Lessons From the Couch, About the Couch: So you can coach me too, right Doc?

This is the third entry in my series on psychotherapy entitled Lessons From the Couch, About the Couch. This series seeks to educate the potential consumer of counseling/psychotherapy about important aspects of therapy, and how to go about smartly engaging in the process in order to maximize benefit.

I have a confession: I watch Iyanla’s Fix My Life series. And I have to admit, it became a bit addictive and I found myself  hardly able to WAIT until the next week’s episode! And then I started to think about why.  And it dawned on me — it has all the makings of good entertainment; melodrama, a hook, something the viewer can identify with, and a twist to keep you from channel surfing and never coming back. But those attributes of the show, yes The Show —  the drama, the hook, and the entertaining — that was exactly the problem with it. People’s pain, and issues, and desire to be whole should not in any way be held out for public consumption (in my opinion). It shouldn’t be for entertainment purposes. It shouldn’t be for the voyeurs to gawk at. How people experience pain is personal. The work they do to alleviate it adaptively is personal. That brings me to my question: What exactly is the difference between psychotherapy and coaching?

While Ms. Iyanla does not market herself as a psychotherapist, what she does comes across as therapy.  And it starts out very similarly to how a real, therapeutic relationship with a psychologist or counselor begins.  For example, initially Ms. Iyanla tries to establish a rapport before easing into the sensitive issue(s). In many respects, it would appear to the therapy unsavvy layperson that there is very little distinction between coaching and counseling. But then it starts, and I am reminded that no, this aint therapy.  The change in tone. The loud voice. The perhaps overly assertive (code word for what some might call aggressive) confrontation. The touching and hugging and rubbing of backs. The up in yo’ face. The very things that I love about the show because it’s just great entertainment and keeps pulling me back, — is the very problem that I have with it. No, this aint therapy!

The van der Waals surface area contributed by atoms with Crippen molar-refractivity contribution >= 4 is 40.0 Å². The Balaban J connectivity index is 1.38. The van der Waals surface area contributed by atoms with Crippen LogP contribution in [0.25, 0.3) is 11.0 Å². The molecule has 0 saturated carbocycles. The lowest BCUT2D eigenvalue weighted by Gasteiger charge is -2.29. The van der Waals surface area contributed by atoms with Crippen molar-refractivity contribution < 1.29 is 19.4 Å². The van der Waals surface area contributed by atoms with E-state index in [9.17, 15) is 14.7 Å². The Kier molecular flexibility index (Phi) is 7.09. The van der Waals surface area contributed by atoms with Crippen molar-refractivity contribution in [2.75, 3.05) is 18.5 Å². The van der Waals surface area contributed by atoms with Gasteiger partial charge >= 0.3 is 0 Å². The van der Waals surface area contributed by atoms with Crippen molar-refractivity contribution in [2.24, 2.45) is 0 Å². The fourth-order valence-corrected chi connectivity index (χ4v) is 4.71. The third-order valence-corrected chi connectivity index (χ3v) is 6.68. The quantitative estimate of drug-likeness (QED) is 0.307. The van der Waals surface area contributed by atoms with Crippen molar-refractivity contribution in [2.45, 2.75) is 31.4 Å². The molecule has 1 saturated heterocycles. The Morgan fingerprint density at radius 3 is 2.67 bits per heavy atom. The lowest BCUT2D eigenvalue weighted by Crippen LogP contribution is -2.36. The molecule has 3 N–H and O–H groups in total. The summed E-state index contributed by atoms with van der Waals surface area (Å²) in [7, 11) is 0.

See, it would be unethical for psychologists to get in your face, yell, or raise our voices in anger or frustration. I get it though. That’s what sports coaches do. And maybe that’s just Ms. Iyanla’s tactic. It is not customary to have so much (if any) physical contact with the patient at all. We are trained and cautioned to have very strict boundaries. Emotionally, physically, and ethically.  For the five or six or seven years of clinical training we do, we are indoctrinated to knowing about boundaries and understanding lest that WE ourselves are a tool in therapy. And everything we do, say, feel, react — EVERYTHING is interpreted by the client. Can impact the relationship.  That is a key difference between coaching and psychotherapy.

Mental health professionals understand that it is the relationship that fuels the change.  And we know how fragile the therapeutic relationship is. Perceived insults or slights can indelibly impact it. And when that occurs, there is no sustainable change that can occur.

So boundaries, the ethics and strict professional standards, and the regulation of our professional practice by law are key differences between mental health professions and coaching. Anyone can become a coach. And while there might be a couple hundred hours of training needed, there is no process of vetting. No process of intense supervision, feedback or opportunity for correction.

The focus on the past (because we understand that to move forward, you oftentimes first have to go backwards), the type of client (we work with pathology, mental disease, and people who at times are very entrenched in their illnesses), and the many years of academic study, rigorous clinical training, supervision, and practice to hone our craft are important differences that separate us from coaching. Last, but certainly not least, counseling and psychotherapy are based upon the sciences of psychology, human behavior, neurobiology, and physiology among others. We have over a hundred and twenty years of research and scientific study to back us. And we use the research to form the basis of our interventions.